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THE PACIFIC COMMERCIAL ADVERTISER, HONOLULU, JANUARY 8, 1906.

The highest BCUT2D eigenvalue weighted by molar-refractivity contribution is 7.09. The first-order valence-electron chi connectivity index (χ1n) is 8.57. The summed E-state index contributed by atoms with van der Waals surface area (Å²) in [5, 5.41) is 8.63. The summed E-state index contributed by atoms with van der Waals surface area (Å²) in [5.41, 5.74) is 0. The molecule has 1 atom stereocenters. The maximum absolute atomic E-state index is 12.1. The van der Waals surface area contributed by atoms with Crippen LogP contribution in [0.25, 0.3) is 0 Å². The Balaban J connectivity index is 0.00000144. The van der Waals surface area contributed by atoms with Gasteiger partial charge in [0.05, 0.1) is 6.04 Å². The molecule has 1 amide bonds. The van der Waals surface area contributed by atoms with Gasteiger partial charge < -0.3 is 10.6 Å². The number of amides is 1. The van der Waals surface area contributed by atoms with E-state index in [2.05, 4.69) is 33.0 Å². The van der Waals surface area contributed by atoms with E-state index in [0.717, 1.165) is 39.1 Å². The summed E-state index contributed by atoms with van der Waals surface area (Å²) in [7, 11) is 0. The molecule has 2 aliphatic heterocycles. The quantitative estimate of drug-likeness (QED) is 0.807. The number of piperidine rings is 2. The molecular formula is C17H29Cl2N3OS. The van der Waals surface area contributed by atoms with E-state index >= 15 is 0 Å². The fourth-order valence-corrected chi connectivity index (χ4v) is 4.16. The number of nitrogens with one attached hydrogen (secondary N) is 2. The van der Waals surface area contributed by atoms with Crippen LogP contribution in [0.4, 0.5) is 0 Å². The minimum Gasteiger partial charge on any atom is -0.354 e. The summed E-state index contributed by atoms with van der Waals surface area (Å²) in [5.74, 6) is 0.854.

f1 a v -A - i i ftv m i Not every r o m a t can afford it.-. woman .asEv 1 l f ' -."It El f 0CO0OeO0KD0000Cro 8 a raaid. want one '": ". around, any 1 way. But you certainly can v. a w 1 r k r vj j and most women would be greatly improved by it, too. It means so much to have lonr, rich, beaw .j. . rf hair; soft, smooth, glossy hair. And this is just the kind of hair you may j have, if you wish it. If you wish all j the deep, rich color of youth restored j to your hair, O O ooooooeo9cocooooooooeofK:o By Dorcmus Scudder. ooooo0Ocoocooc oooeooocoooco 1 882-1 89 1 1802-18 tiers mor will certainly satisfy you. Do not be deceived by cheap imita tions which will only disappoint you. Make sure you get AYER'S Hair Vigor. Prepared bj Dr. J. C. Ayer & Co.. Lowell. Mm.. U.S. A. HOLLISTER DRUO CO., AGENTS. w THE BEST OF SAUCES There isn't a better sauce for all-round table use than S. & W. TOMATO CATSUP. It can be used to advantage with every fish or meat dish that comes to table and adds a wonderful zest to ap petite. It is made from selected, fresh, red, ripe tomatoes and contains no artificial coloring whatever. S. & W. TOMATO CATSUP Is strictly pure in every respect and is admitted by all who try It to be the best article of its kind on the market. Years aro Mr. Brvce, in his "American Commonwealth, drew j attention to one of the most notable features of our National life by pointing out the fact that the Union, with its many self-governing- communities living under different local laws and widely va riant conditions, necessarily constitutes the most extended and lav orable field in the world for political and social experimentation. As a consequence, dogmatic assertions and ipse dixits are apt to fare hardly, for what is taken for granted in one section may else where have been submitted to a concrete test with a result flatly contradictory to the vaunted opinion. A case much in point is that of the widely prevailing sentiment against the Chinese immigrant laborer in the United States. Throughout the mainland a mental image of this type of Chinaman has been formed, and has become such a fixture in the make-up of many Americans that it will re quire almost an intellectual cataclysm to destroy it. Like the man made to pass before a concave mirror, the Chinaman among us has been forced into a situation where he is compelled to look as he does, and then we triumphantly exclaim, '"See what a squat, flat-tened-out caricature of humanity the poor creature is!" An editorial in The Outlook of April 23, 1004, gave the follow ing excellent picture of this conception of the Celestial : "It is said 18.723 1 9-837 Trtn1 5530 Of this sum total the Chinese Consul estimates that 30.000 rep resents the number of separate immigrants; those coming a second or third time, travelers, etc., making up the rest. This seems an underestimate. Comparing the various data available, probablv the figure 40.000 for the total Chinese immigration to Hawaii would not be far out of the way. These men were brought here to work in the fields, were ex pected to go back to China, at times the agreement stipulated their return m three years, and no inducements whatever were held out to them to identify themselves with the countrv. Thev were, how ever, treated with uniform kindness and justice, were allowed to acquire -land, were subjected to no social ostracism, enjoved the privilege of intermarriage on the same terms as all other foreigners, and were permitted to become citizens. As a consequence) the' Chinaman in Hawaii blossomed out remarkably in the role' of a man of the world. Though not encouraged to settle, he did occa sionally take up land. By 1901 no less than 1,1 is Chinese in the in defense of our political antagonism to the Chinaman that he is j Territory were paying taxes on real estate to the WOMEN AND GIRLS! W lio sufter ovorv month from Cramps, ' Backache, Headache, Vomitinsf, Dizri' nes3 or Faint in 3 Spells should know that if a few ,Ioss of the Bitters were taken at the llm symptom they would save all this un necessary suffering. A1-, ways keep a Lottie of " j Kosietter's , i' : OlUiiliHjll M Dm. V handy and you'll always enjoy good!, health. Thousands, of other sickly1 women have found i this true. It also' cures Insomnia, ' Poor Appetite, Sleeplessness, it .aai Indigestion, .-Wfj r y Costiveness. ,t fSo&as'il Biliousness or ! iStsSrS' Malaria, Fever 1 S9Tffi4'2SStVi and Ague. . I Hi' 11 tx u m nuiuvu- will try it at once. SUCH m assessed n 1 1 1 9i,u.uo4, wmie 12,920 taxpayers ot tins race were rated as own ing p rsonal property to the amount of $3,287,802. One Chinaman has acquired some 3,000 acres of land in these islands, where real estate is notoriously owned or controlled by a, few men and a hand ful of large vested interests. During the monarchy no less than 752 Chinese became natural ized in Hawaii, and today there are more than three hundred voters of this race. From July 1, 18915. up to August 31, 1905 the only period for which accurate statistics are available 524 marriages were recorded in which a person of Chinese blood formed one of the contracting parties. Only in 195 of these, 37 per cent., were both groom and bride of this race ; 193 Chinese are recorded as having married Hawaiians. Intermarriages also took place between Chi nese men and Porto Rican, Portuguese, Japanese, Greek, and half white women. part-Chinese marrying Americans, Scotch, German, Spanish, and English. Some of our best families have thus come to possess a strain of Chinese blood. Our Chinese-American citizens, whether of pure or mixed stock, are as proud of their country and exercise their franchise with as great consciousness as the de- honest farm folk came to Hawaii as contract laborers, just as they scendant of Pilgrim Father or Virginian Cavalier. Hawaii's expe fiocked to California, precisely the same sort of people, in many.rience demonstrates beyond question that the Chinaman is a gen uine immigrant, lo make this evident in every State of the Union not a genuine immigrant; that he docs not settle dowrn to make a home ; that he never does make and never can make an American citizen ; that he despises our customs and manners and maintains his own; that he is clannish, and insists on living in communities of other Chinamen ; that his sole object is to make enough money to get back to China, there to live in comparative affluence; that he is incapable of learning either to speak or to think in English in other words, that he is not a human being, as Americans count human beings." Meantime, with the growth of this sweeping deduction in the minds of continental Americans, far out in the mid-Pacific an ex periment has been conducted under totally different because more nearly normal conditions. One of the commonest experiences in Hawaii is to hear a mainland American exclaim. "Your Chinese are a totally different class from ours on the Coast." Exactly, but why different? Not because they came from other provinces of the Ce lestial Empire, nor because they are representatives of a different social status. The so-called "low-down Cantonese" and "riffraff hi Hongkong" as a matter of fact a very large proportion were poor, 3 f! cases relatives and friends, some staying here, others going on to the American mainland. The only difference is that Hawaii gave the Chinese a fair chance, while America did not. On the one hand, freedom to be himself and to develop naturally, on the other, re pression and cruelty, spell out the contrast. This Mid-Pacific Territory has a definite and most valuable con tribution to make to the Mainland in the shape of a correct esti mate of this man from eastern Asia. Take up the points in the anti Chinese indictment quoted above, and what has Hawaii to say con cerning them ? IS THE CHINAMAN A GENUINE IMMIGRANT? A fair answer to this question must take cognizance of the fact that two classes of immigrants come to the United States: first, those who seek this country with the definite purpose of settling here and becoming citizens ; second, those who desire to better their condition, and after acquiring a competence to return to their native land. Many of the latter carry out their intention, and constitute for America a very useful element, tending to bring our Nation into ever closer relations with foreign countries, and to introduce our 1 - 1 - T- 1 t-1 1 1 Ice delivered to any part of the city, pruuucis to oversea marKeis. jrrouauiy, nuwever, a very large pru- Ialacd orders promptly filled. Tel. Blu J portion of this second class fall in love with our institutions, be Ull. P. O. Box 600. Office: Kewaio. I ( Q,t u i hei is 1 a. 1 Phones Retail, Main 22 Wholesale, Main 92 Oahtj Ice & Electric Co THE HAWAIIAN REALTY AND MATURITY CO. Limited. REAL ESTATE, MORTGAGE, LOANS AND INVESTMENT SECU RITIES. OfHce: Mclntyre Bldg-., Honolulu, T. H. P. O. Box 265. Phone Main 141. QUALITY, STYLE AND FIT IN OUR $25.00 SUITS George A. Martin Arlington Block, Hotel Street. OPEN ON' SATURDAYS TILL 9 P. M. The Chinese belongs under this second head ; he comes intend ing to go back to China. Other things being equal, it should be ex pected that, owing to the greater difference between his civilization and ours, it would require longer time for him to realize the ful attractiveness of life in America than for Europeans. But, unfor tunately for the purposes of our problem, other things are not equal The immigrant from Europe meets first of all a welcome. An open door awaits him. In the second place, the right of citizenship is freely accorded him ; nay, for the sake of his vote this sacred privi lege is often pressed upon him. Furthermore, he finds here an elab orate machinery designed to make him a landholder; the broad West invites him at mere nominal cost to take up an estate outrival ing in extent and richness the holdings of scores of petty lordlings in his native country. Finallv, no unscalable social wall bars his progress ; if not his children, his grandchildren freely enter the most exclusive family circles through the closely guarded gate of mar all he needs is half a chance. DOES HE SETTLE DOWN TO MAKE A HOME? The National Census of 1900 showed the total Chinese popu lation of this Territory to be 25,762, living in 3,247 homes, of which 393, or 12 per cent., were owned. The aggregate of homes for Caucasians was 6,482, with 1,840, or 28 per cent., owned. Place this showing beside that made by other immigrating peoples in many mainland cities, and the Chinaman shines by happy contrast. It would be a pleasure to conduct the average honest opponent of Chinese immigration to some of these homes which are scattered all over the islands, point out the evidences of civilized tastes there in displayed, recall the fact that the owner came here as a laborer, and then ask him to compare what he sees with much that he can recall of Greek, Armenian, Polish, and Italian homes elsewhere in the United States. A few Chinese dwellings in Honolulu are among the best in the city. Hawaii's experience is that the Chinaman is a remarkable home-maker. It is because of this fact, and also be cause they are such kind husbands and good providers, that so many Hawaiian women have been glad to intermarry with Chinamen. DOES THE CHINAMAN DESPISE OUR CUSTOMS AND MANNERS AND MAINTAIN HIS OWN? 19 0 6 Another mile-stone past in the years of time, Ring- out the old, ring in the new with merry chime. Forget the past, reknit the bonds of friendship sweet. Writh smiling face and out stretched hands the New Year greet. Hloha Nui! Stanley Stephenson, THE PAINTER, . New Signs for the Kew Tear 8 8 Signs NOTICE. ANY WOMAN OR GIRL NEEDING i help or advice, is Invited to coramunl- I cate, either in person or by letter, with Ensign L. Anderson, matron of ta j Balvation Army Woman's Industrial ; Home. No. 16S0 King street. , STILL A LOT OF Holiday Goods LEFT AT FUKURODA'S. 28-32 HOTEL STREET. riasre. In the case of the Chinese all is changed. His welcome is ieers and stones. I well recall a scene often enacted before my eyes in San Francisco during the later sixties, when I was a child. Oriental steamer day frequently came on Sunday, and the Chinese immi grants were carted in open express wagons through the very center of the city to Chinatown. Regardless of the peaceful nature of the day, kept far better then than now, knots of boys and young men gathered on the street corners to revile the newcomers with oaths, while they compelled the wagons to run a gaunlet of flying missiles, which prophesied the sort of treatment every Celestial might ex pect in free America. Only the other day in Philadelphia,' the City of Brotherly Love, a cultured Chinese gentleman, long resident there, informed a lady, who expressed surprise because his wife and daughter remained too closely at home, that he did not dare allow them upon the streets, fearing not only insult but even violence. As soon as the Chinese had iesided long enough in the country to learn to love it and desire citizenship, the right was denied them. Xo effort is made to induce them to become landowners, and as for tbp social realm, ostracism is so much a matter of course that no can do it yourself, but the scientific one dreams of any other possible treatment. If the Chinese is not use of lenses involves something more a genuine immigrant, whose fault is it? than experimenting. Hawaii's answer is, "Certainlv not the Chinaman's." First of temgntiy11 STSSSS? - all, the Chinese never encountered stones and oaths from the Hawai- a difference between eye-tests and eye jan. He began coming as early as 1802, brought over at the in- examinations. Did that fact ever oc- stance 0f tjie most enlightened monarch these islands ever knew, CUr tO yOU? I' l,-,t f.rpat Tin to tP,C? vprv fpr r1i-5ft0 v.; v.t- Kt then the demands of the sugar industry began to be felt, and the Chinese were introduced in respectable numbers as plantation la borers. Two sets of statistics of Chinese immigration were kept in two government departments. There is quite a discrepancy be tween them. The larger totals are probably the more correct and are therefore selected. These show for ten-year periods, up to the vear 01 annexation, ioo, aiuvcwa v min-v. m iitiixu as lows : 1S52-1861 674 1862-1871 1,629 1872-1881 14.867 Thumping the keys of a piano Is not music, and putting successively vari ous lenses before the eyes is not an ex amination, even though certain im provements in vision are obtained. A. N. SANFORD OPTICIAN-, Boston Building, Fort Street Over May & Co. HONOLULU IRON WORKS COMPANY. Machinery, Black Pipe. GalTMlLMl Pipe, Boiler Tubes, Iron and Steel, Ba glneers' Supplies. Office Xuuanu street. Work Kakaako. To ask that a newcomer from a foreign country lay aside all his inherited and acquired habits and customs as soon as he enters the United States as an immigrant is demanding an impossibility. No immigrant does this. Visit Little Italy, Little Russia, and all the other little foreign countries in New York City. Everywhere the immigrant, entirely apart from language, finds it hard if not impossible to conceal his nationality, however ardently he may strive to Americanize himself. In few cases doubtless does the thought of making himself over again into an American ever occur to him. But with his child it is different. The new environment makes an American of him whether he will or not. Now, the glory of the Chinaman is his stability of nature. It is some day bound to place him very near the head of the human race. The great dif ference in custom existing between him and us emphasizes his ad herence to what he has been taught. Still, he changes. The first generation does learn, on occasion ever growing more frequent, to substitute trousers and shirt for the shapeless bag clothing of China. Way back in the sixties in California, beaver hat and Prince Albert coat were donned on Sunday by my father's Chinese cook. To de clare the Chinaman despises our customs because, forsooth, he can not at once comfortably adopt them, implies a claim to insight gen erally supposed to be confined to the Divine Being. The truth is, de does not despise them. Give him time, treat him rightly, and he gentlv changes into something suggesting the American. His boy and girl, like the children of all foreigners among us, leap the ence at a bound and become among the most ardent lovers of Old Glorv and nattiest wearers of tailor-made goods that we have. America has heard much of the fearful vices propagated by the Man from Asia. It were well if she should realize that many of her . v m t 1 ! own sons m the Orient nave proven more virulent plague-spots ; there than Chinese will ever become in our country. It is not the man who differs most from us in habits that we need to fear as much as he who is nearest like us. All the reforming forces of our civilization center upon those who strike us as most foreign, and as a result they change, not we. At the reception given in the Chinese Consulate here to Prince Pu-Lun on the latter's way to St. Louis last year, a bevy of young Chinese ladies, speaking pure English and dressed in faultless American costume, served the guests with all the grace possible to their Anglo-Saxon sisters. Some time ago Honolulu's leading daily contained the following advertisement : NOTICE. My wife, Chun Ahfung, having left my bed and board, I will not be responsible for debts con tracted bv her in my name. (Sig.) MARK KUI. Honolulu, April I, 1904. 6756. The wife as well as the husband in this notice is Chinese. Ho nolulu's crrrk short-distance sprinter is En Sue, a full-blooded Chi- s-. brn V-Te a citizen of the Union. Our Mills Institute for Chi ese younT men boasts its football and baseball teams, every mem 'Continued on page 6.) 8 YEAR OLD Kona Coffee We still have a small supply of OUR GENUINE EIGHT-YEAR OLD KONA COFFEE which we are selling in six-pound tins for 1.75, freshly roasted and ground and de livered to your home. If you enjoy really good COFFEE and who does not? Then try it. Order by 'phone Main 217. & Sons. Limited. QUEEN ST.. COFFEE ROASTERS. in-i BEG IX NEW YEAR EIGHT by Ordering Your New Clothing from GLOBE CLOTHING CO., C4 Hotel Street. Prices Eigbt. Kimonos, Silks, ORIENTAL GOODS AT PRICE AT REDUCED 1120 a v e: o u o a , NUUANU ST., NEAR HOTEL. RICE & PERKINS, ARTISTIC PHOTOGRAPHERS. Studio: Hotel Street, near Fort. YAMATOYA MERCHANT TAILOR AND SHIRT MAKER. N'uuanu Street, one door above PauahL P. O. Box 822. SHIRTS OF ALL KINDS, KIMONA3 AND PAJAMAS MADE TO OR DER AND ON SALE. Use Novelty Mills EXCELLENT FIODR: CALIFORNIA FEED CO . Ag9nu 1EAD THE ADVEBT7SEB WOBUD'S NEWS DAILY. 1